Gyatrul Rinpoche joined a party which took an evasive route to Nepal, and then to India. Only a fraction of the people who began the journey arrived there. In the Tibetan refugee camp in Buxa, he connected with the present throne-holder of the Palyul lineage, Pad-ma Norbu Rinpoche. He spent a brief but interesting period in the service of His Holiness the Kar-mapa. At one point he was the overseer of the school of debate at Buxa. During this period, he met not one monk from Dhomang Monastery.

At the request of His Holiness the Dalai Lama, he accompanied the King and Queen of Gyarong, as their lama, to Canada, where a contingent of Gyarongpas had been admitted as refugees. He then visited various parts of the United States. In 1976 he was asked by His Holiness Dudjom Rinpoche to be his spiritual representative in California, so he took up residence in Berkeley. Plunging into a life of teaching, organizing and building, he opened up centers in Los Angeles, Oregon (Ashland, Eugene, Pbrtland, and Newport), and in Ensenada, Mexico.

Gyatrul Rinpoche became especially active in Ashland, and eventually moved there to build a traditional temple to provide the setting for extensive teachings and practice. He built a 32-foot high statue of Vajrasattva to crown the site.

During all this time, there was no word about the fate of the Dhomang Terchen, Yangthang Tulku.

Then in 1985, Gyatrul Rinpoche led a group of his American students on pilgrimage to the sacred shrines of the Dharma. He took time off to do a personal retreat in the Maratika cave, where Guru Rinpoche and his consort Man-darava had accomplished the long life practice. Invigorated by an intense period of this practice, Rinpoche led his students to Bodhanath in Nepal to circumambulate the Great Stupa. And there, to his surprise and delight, he met Yangthang Tulku.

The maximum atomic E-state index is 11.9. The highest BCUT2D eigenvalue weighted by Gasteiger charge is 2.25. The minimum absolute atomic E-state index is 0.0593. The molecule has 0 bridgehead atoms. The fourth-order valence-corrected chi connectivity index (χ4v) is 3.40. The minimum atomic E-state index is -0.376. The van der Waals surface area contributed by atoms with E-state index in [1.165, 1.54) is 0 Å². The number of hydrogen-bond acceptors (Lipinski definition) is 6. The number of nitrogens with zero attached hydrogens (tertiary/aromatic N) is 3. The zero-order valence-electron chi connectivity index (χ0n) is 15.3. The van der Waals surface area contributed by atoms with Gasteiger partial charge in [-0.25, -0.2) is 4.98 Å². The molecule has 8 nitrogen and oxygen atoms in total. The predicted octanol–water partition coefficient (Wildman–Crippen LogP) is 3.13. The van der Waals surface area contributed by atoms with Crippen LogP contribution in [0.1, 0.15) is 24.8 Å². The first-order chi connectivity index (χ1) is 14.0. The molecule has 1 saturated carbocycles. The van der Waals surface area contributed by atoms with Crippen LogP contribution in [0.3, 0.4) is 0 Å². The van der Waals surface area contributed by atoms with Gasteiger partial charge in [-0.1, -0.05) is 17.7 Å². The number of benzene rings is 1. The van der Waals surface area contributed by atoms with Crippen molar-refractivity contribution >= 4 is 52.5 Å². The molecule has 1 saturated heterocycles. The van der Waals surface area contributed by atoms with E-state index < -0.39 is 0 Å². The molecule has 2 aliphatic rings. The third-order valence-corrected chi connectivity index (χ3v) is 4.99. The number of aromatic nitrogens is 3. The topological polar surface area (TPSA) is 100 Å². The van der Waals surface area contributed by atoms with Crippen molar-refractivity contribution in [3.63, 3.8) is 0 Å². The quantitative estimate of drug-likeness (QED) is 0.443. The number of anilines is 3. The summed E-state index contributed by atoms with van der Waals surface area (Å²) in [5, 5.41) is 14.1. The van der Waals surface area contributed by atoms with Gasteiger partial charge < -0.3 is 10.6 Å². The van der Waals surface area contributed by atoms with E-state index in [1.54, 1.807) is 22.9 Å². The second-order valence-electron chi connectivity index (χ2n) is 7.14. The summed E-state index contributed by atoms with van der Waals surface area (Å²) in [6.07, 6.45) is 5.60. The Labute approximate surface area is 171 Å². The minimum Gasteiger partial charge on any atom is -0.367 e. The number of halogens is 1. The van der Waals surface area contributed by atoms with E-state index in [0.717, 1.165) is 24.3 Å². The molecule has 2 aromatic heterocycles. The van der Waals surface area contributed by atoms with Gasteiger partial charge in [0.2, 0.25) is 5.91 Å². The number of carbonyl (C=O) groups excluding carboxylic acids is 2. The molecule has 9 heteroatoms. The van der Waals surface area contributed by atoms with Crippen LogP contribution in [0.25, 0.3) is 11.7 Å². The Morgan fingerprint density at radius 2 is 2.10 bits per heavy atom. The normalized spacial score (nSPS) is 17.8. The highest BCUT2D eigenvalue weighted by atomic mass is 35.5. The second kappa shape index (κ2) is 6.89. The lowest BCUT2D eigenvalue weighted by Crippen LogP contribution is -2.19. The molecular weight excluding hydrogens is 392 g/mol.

The party that followed this joyous reunion was hosted by Dzongnang Rinpoche, who invited all the leading tulkus of the Palyul lineage. Yangthang Tulku described his capture and his years of imprisonment and torture. Throughout this terrible time however, he had secretly maintained his practice and encouraged his fellow prisoners to do likewise, confident in their eventual liberation.

Following the death of Mao-tse Tung, he had been released and had returned to Dhomang. He found that the monastery had been completely dismantled. He also found that, under the existing conditions of constant surveillance, he could not do much for the community. So he had obtained permission to go to Sikkim to be with his aging and ailing mother. While there, he travelled back and forth to Nepal and Bhutan, receiving transmissions and empowerments from His Holiness Dilgo Khyentse Rinpoche and His Holiness Dodrupchen Rinpoche, as a simple yogi. And that is how he happened to be circumambulating the Great Stupa.

Then, at Gyatrul Rinpoche's request, Yangthang Tulku gave the American students teachings on the nature of the mind. He then blessed them with certain relics of the great translator Vairocana: a statue, some clothing, and the phurba. Despite the terrible conditions under which he lived, he had somehow managed to conceal these precious termas during his imprisonment.


Neal J. King is a student of the Venerable Gyatrul Rinpoche. He is Vice President of Orgyen Dorje DenSan Francisco Bay Area Yeshe Nyinpo.